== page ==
Helaine Olen thinks Americans have lost their financial minds.
Name your idiocy and otherwise-sensible people have done it: Gorged on credit cards, jumped into "no-money down" mortgages, frittered away 401(k) plans on day trading.
An entire industry exists to stop this from happening. In 2011, there were 319,456 financial advisers working in the United States. If only this "personal finance industrial complex" was truly on the side of its clients. As Olen makes clear in "Pound Foolish," that is often not the case.
"So much of the advice we receive is suspect, but in our desperation we take it anyway," she writes, patiently skewering the industry she has been writing about for almost 20 years in the Los Angeles Times and elsewhere.
Take "The Latte Factor," the money-spinning idea of David Bach, a former senior vice president at Morgan Stanley. The theory goes that if we forgo our daily $5 trip to Starbucks and invest the money, we could end up with a stash of $2 million by the time we retire. Flat wrong, says Olen. A more likely (though still optimistic) outcome is a nest egg of around $170,000.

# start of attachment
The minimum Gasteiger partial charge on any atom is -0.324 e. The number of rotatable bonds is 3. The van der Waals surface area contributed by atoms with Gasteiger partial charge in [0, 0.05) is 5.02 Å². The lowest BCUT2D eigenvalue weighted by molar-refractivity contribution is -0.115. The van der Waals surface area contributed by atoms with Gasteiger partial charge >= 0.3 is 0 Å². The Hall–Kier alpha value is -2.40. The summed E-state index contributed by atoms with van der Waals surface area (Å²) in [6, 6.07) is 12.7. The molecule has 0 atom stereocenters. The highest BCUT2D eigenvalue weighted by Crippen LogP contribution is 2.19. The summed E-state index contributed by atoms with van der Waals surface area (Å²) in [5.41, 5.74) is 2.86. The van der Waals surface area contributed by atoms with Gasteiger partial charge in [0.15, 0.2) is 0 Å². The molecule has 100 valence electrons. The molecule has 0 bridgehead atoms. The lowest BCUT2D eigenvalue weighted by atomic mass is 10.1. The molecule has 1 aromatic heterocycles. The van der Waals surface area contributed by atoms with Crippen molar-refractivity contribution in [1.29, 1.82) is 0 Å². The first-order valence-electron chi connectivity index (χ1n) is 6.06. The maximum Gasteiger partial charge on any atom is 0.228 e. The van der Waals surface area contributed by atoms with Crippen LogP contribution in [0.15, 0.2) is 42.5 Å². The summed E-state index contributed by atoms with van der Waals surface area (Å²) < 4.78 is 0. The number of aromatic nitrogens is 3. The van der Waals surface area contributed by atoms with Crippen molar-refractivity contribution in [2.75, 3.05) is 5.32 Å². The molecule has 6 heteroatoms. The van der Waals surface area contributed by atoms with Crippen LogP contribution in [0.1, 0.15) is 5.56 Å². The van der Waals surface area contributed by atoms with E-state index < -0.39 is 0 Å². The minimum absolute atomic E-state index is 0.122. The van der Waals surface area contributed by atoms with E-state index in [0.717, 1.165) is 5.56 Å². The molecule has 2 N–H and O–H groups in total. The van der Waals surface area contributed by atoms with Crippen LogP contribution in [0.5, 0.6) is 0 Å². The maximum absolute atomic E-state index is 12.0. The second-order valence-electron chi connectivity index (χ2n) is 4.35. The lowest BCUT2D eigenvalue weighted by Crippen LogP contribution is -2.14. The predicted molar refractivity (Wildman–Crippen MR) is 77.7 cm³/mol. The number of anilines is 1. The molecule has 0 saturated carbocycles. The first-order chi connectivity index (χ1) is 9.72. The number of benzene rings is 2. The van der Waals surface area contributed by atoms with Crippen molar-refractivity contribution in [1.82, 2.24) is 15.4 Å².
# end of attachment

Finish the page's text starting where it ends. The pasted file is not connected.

Olen takes us into the world of free meals offered to panicked, retirement-age Americans to pitch them "investment opportunities." She finds a plethora of fees, commissions, dizzying annuities and conflicts of interest.
The central promise of much personal financial advice is alluring. It taps into the strong American spirit of practical can-do-ism.
Its real power, however, lies in our absolute need for it. The rise of the personal finance industry has coincided with an era of stagnant salaries, withering pensions, and staggering rises in the cost of education and health care.
"We were participants in a vast experiment, a hope that personal finance and investments would do it all for us," Olen writes. With 43 percent of the population now living paycheck to paycheck, according to Olen, is it any wonder that people have ended up making poor, desperate decisions?